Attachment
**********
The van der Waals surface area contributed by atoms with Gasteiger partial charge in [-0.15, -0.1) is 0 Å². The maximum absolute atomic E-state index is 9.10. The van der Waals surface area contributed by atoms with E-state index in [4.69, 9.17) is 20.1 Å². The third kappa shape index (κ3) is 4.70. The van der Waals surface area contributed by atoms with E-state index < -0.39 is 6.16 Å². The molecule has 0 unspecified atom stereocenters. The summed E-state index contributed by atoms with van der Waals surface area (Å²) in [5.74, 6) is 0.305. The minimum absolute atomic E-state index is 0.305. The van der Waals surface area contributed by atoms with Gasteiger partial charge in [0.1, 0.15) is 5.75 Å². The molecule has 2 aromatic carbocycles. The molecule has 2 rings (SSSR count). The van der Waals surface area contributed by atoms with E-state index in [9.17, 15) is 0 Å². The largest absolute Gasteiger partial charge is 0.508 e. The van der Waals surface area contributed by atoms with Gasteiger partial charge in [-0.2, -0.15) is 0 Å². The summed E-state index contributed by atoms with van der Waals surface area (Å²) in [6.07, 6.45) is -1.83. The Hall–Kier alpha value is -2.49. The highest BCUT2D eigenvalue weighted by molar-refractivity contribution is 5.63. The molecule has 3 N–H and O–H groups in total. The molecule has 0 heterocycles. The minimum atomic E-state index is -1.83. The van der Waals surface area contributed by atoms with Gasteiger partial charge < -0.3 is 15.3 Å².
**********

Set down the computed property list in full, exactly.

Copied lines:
The van der Waals surface area contributed by atoms with Gasteiger partial charge in [-0.15, -0.1) is 0 Å². The maximum absolute atomic E-state index is 9.10. The van der Waals surface area contributed by atoms with E-state index in [4.69, 9.17) is 20.1 Å². The third kappa shape index (κ3) is 4.70. The van der Waals surface area contributed by atoms with E-state index < -0.39 is 6.16 Å². The molecule has 0 unspecified atom stereocenters. The summed E-state index contributed by atoms with van der Waals surface area (Å²) in [5.74, 6) is 0.305. The minimum absolute atomic E-state index is 0.305. The van der Waals surface area contributed by atoms with Gasteiger partial charge in [0.1, 0.15) is 5.75 Å². The molecule has 2 aromatic carbocycles. The molecule has 2 rings (SSSR count). The van der Waals surface area contributed by atoms with E-state index in [9.17, 15) is 0 Å². The largest absolute Gasteiger partial charge is 0.508 e. The van der Waals surface area contributed by atoms with Gasteiger partial charge in [-0.2, -0.15) is 0 Å². The summed E-state index contributed by atoms with van der Waals surface area (Å²) in [6.07, 6.45) is -1.83. The Hall–Kier alpha value is -2.49. The highest BCUT2D eigenvalue weighted by molar-refractivity contribution is 5.63. The molecule has 3 N–H and O–H groups in total. The molecule has 0 heterocycles. The minimum atomic E-state index is -1.83. The van der Waals surface area contributed by atoms with Gasteiger partial charge < -0.3 is 15.3 Å².